Materials

Discussion group participants are asked to watch Prof. Cooper Owens’ recorded lecture in advance (Total length: 1 hr to view recorded lecture; begin at approx. 8 min, after introductions, and end at 1 hr 07 min).

  • Watch: Deirdre Cooper Owens, PhD, on "Medical Bondage: Race, Gender and the Origins of American Gynecology" at UC Berkeley on Feb. 21, 2020. Watch here
  • Optional Reading: Read Chapter 1 of Medical Bondage, available on Canvas. To access the reading, visit the Anti-Racism and Racial Justice Resources page in the DEI Resources Module in the Jefferson Humanities Health Canvas page. Instructions to access Canvas below.

To access the registration link, participants must visit the Anti-Racism in Health Focus Discussion: Medical Bondage page in the Event Links module of the Jefferson Humanities & Health organization on Canvas. Most Asano students are already users in the Humanities & Health Canvas course. If that is not the case, participants may self-enroll or email Matilda Ostow.

*If you would like to receive credit for the Asano Humanities & Health Certificate, please fill out this attendance form after the event. All event attendance forms can be found in their respective event listings or on Canvas. Learn more about the Asano Certificate program, and register here.

^This workshop counts as credit towards the Anti-Racism in Health Focus, a subset of the Asano Humanities & Health Certificate. Learn more here.

Let’s Talk: Defeating Unconscious Bias

Tuesday, October 5, 12:30-1:30 p.m., Zoom (Registration in Canvas, instructions below)

Open to all Jefferson students, faculty, and staff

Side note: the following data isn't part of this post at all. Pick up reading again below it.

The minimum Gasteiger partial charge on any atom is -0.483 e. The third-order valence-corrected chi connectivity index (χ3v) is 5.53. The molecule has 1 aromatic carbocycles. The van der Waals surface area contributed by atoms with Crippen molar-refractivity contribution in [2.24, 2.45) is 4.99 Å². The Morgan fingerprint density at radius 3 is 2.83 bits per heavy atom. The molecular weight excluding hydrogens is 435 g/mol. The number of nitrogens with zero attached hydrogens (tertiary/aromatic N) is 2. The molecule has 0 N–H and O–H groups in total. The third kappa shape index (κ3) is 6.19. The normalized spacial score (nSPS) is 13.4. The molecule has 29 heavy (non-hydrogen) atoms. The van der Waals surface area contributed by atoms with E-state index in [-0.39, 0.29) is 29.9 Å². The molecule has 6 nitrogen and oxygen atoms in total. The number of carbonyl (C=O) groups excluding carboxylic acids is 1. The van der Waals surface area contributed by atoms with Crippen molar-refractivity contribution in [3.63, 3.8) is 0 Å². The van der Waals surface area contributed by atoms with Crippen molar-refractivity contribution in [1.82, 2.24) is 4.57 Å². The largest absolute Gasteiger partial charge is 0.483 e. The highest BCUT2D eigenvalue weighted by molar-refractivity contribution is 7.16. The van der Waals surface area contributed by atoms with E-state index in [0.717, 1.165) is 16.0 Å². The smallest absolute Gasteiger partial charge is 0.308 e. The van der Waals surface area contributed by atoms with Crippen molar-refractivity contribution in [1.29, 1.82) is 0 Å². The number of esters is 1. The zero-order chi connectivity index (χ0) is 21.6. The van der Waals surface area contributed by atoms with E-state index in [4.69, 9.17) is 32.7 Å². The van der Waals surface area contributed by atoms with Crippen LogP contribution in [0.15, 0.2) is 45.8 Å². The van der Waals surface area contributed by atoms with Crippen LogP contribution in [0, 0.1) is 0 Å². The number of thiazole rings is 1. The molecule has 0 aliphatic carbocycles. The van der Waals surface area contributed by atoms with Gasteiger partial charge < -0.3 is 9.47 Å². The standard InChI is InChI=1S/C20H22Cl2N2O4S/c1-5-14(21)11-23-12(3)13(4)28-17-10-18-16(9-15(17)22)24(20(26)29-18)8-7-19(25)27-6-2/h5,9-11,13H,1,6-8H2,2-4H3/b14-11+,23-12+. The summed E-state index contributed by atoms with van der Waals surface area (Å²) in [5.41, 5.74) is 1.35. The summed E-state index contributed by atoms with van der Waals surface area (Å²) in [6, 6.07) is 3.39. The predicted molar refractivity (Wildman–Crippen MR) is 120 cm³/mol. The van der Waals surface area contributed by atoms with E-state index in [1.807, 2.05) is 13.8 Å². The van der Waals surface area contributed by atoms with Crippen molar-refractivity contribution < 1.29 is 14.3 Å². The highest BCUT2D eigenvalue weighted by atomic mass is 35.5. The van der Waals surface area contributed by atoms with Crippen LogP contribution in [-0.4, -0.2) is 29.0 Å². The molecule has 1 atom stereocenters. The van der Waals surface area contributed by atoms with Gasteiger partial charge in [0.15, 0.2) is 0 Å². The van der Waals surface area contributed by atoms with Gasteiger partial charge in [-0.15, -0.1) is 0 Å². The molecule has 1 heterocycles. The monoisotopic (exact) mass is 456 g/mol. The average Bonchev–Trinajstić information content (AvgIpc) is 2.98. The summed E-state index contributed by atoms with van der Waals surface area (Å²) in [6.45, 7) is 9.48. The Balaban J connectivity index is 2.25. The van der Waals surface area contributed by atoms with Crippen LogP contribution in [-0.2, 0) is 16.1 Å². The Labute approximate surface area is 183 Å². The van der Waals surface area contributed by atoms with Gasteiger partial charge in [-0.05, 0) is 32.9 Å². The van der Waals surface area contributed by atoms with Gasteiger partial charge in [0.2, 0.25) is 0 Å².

Presented by Diversity, Inclusion & Community Engagement at Jefferson (*This is not our event! We are just spreading the word!*)

Filmmaker Joel Leso and researcher Connie Watson, PhD will help attendees explore the impact our biases have and teach the skills needed to disrupt them so that we can be more inclusive.

Objectives:

  1. Understand what unconscious bias is.
  2. Explore the impact our biases have on own lives and the people around us - even if they’re outside our conscious awareness.
  3. Learn skills to disrupt our biases so that we can be more inclusive.

“Let’s Talk” is a Diversity & Inclusion workshop series that opens the opportunity for conversation on any D&I topic. Each workshop is designed to address the educational and awareness needs of the Jefferson Enterprise in regards to topics like, unconscious bias, systemic racism, race in America, LGBTQ competence, gender bias, health equity and much more.

To access the registration link, participants must visit the Let's Talk page in the Event Links module of the Jefferson Humanities & Health organization on Canvas. Most Asano students are already users in the Humanities & Health Canvas course. If that is not the case, participants may self-enroll or email Matilda Ostow.

*If you would like to receive credit for the Asano Humanities & Health Certificate, please fill out this attendance form after the event. All event attendance forms can be found in their respective event listings or on Canvas. Learn more about the Asano Certificate program, and register here.

Well, What Were You Wearing? Photography Exhibit